Greg Tapscott started Tapscott Rural Fencing in Lower Light South Australia 19 years ago. Every year, along with his two staff, Greg makes a base 450kms away from home in the South East, to service repeat clients and recently to rebuild fences after bushfire season.
What has been the biggest challenge in your fencing career?
Flood and fire fences are the toughest. Some of the fire fencing is pretty devastating– because you are dealing with people who have lost everything and you can see what kind of grief they are going through. Up in the Adelaide Hills, after the Kersbrook fires, we spent about six months up there, only getting through about 300 metres a day. It is hard going on everyone and especially hard on your body.
What makes a great fencer?
You have to be resilient to endure the repetitive hard labour outside and all year round. It’s hard work and not for the faint-hearted. For me, I like that you are doing different fences, moving around the countryside. I never seem to get sick of it because I love meeting new people.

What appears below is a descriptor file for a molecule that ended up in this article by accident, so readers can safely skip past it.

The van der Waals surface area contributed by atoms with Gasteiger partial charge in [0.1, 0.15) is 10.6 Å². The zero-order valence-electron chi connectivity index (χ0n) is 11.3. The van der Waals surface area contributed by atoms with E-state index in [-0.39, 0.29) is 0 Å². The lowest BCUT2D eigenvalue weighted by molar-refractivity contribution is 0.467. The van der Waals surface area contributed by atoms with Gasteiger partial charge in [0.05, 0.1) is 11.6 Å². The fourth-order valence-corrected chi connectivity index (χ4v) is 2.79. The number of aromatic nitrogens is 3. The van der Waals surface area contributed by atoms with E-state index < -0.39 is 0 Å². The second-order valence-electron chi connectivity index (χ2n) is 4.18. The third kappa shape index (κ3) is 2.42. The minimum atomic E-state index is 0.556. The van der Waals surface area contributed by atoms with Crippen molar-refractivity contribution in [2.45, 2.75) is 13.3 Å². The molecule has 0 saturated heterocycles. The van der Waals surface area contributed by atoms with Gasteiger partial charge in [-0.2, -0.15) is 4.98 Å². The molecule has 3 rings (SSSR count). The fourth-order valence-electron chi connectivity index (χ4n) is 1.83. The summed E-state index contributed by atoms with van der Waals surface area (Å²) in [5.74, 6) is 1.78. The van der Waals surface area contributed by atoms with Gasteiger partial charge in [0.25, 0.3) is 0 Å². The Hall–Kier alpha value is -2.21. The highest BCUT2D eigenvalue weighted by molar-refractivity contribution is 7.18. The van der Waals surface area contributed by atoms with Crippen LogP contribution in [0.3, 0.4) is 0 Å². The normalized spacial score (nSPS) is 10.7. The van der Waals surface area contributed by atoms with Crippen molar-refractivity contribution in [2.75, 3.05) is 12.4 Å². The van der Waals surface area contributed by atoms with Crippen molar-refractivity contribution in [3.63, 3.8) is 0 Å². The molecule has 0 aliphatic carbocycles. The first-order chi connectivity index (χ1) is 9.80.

What’s your favourite tool?
There’s not one specifically that’s a favourite. You need to have a lot of different tools for this industry, but overall you have to have good quality tools. With a hammer and a shifting spanner you can fix nearly anything but some of the mechanized tools make life a lot easier.
What is one piece of advice for newcomers?
Do it properly. Keep your strainers tight, assembly work, and wire work neat and tidy. If you don’t, in 12 months time it’s probably going to fall down. We have never been out of business because we do it properly the first time and we have great pride in our work. You can’t shortcut, you can’t go half hearted.
To look back at the end of the day and see what you have done. And to know that you have built a good strong fence that will last for years to come.
We still have plenty of fencing booked up here and at home. We will have a few weeks off in June but most of the time we are just full on and flat out fencing.